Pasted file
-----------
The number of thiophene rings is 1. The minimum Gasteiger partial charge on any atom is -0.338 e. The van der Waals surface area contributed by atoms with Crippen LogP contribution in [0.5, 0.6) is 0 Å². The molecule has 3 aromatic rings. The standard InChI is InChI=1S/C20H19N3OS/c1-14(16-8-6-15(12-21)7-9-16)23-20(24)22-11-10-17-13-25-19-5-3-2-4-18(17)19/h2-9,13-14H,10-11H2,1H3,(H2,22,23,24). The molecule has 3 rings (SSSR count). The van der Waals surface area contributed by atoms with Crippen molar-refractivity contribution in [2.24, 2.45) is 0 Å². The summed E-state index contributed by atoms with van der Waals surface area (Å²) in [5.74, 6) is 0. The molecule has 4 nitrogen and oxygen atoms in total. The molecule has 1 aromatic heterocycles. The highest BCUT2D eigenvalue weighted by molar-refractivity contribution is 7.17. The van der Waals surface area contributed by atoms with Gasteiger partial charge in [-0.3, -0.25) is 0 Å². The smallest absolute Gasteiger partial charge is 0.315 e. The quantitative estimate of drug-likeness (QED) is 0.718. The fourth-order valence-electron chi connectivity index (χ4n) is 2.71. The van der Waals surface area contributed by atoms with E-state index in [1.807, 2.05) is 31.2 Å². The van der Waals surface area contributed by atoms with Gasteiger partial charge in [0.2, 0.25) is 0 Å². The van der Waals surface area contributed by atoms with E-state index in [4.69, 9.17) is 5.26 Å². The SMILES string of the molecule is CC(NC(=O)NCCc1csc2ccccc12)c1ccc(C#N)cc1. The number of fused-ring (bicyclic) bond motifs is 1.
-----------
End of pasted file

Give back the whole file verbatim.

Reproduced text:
The number of thiophene rings is 1. The minimum Gasteiger partial charge on any atom is -0.338 e. The van der Waals surface area contributed by atoms with Crippen LogP contribution in [0.5, 0.6) is 0 Å². The molecule has 3 aromatic rings. The standard InChI is InChI=1S/C20H19N3OS/c1-14(16-8-6-15(12-21)7-9-16)23-20(24)22-11-10-17-13-25-19-5-3-2-4-18(17)19/h2-9,13-14H,10-11H2,1H3,(H2,22,23,24). The molecule has 3 rings (SSSR count). The van der Waals surface area contributed by atoms with Crippen molar-refractivity contribution in [2.24, 2.45) is 0 Å². The summed E-state index contributed by atoms with van der Waals surface area (Å²) in [5.74, 6) is 0. The molecule has 4 nitrogen and oxygen atoms in total. The molecule has 1 aromatic heterocycles. The highest BCUT2D eigenvalue weighted by molar-refractivity contribution is 7.17. The van der Waals surface area contributed by atoms with Gasteiger partial charge in [-0.3, -0.25) is 0 Å². The smallest absolute Gasteiger partial charge is 0.315 e. The quantitative estimate of drug-likeness (QED) is 0.718. The fourth-order valence-electron chi connectivity index (χ4n) is 2.71. The van der Waals surface area contributed by atoms with E-state index in [1.807, 2.05) is 31.2 Å². The van der Waals surface area contributed by atoms with Gasteiger partial charge in [0.2, 0.25) is 0 Å². The van der Waals surface area contributed by atoms with E-state index in [4.69, 9.17) is 5.26 Å². The SMILES string of the molecule is CC(NC(=O)NCCc1csc2ccccc12)c1ccc(C#N)cc1. The number of fused-ring (bicyclic) bond motifs is 1.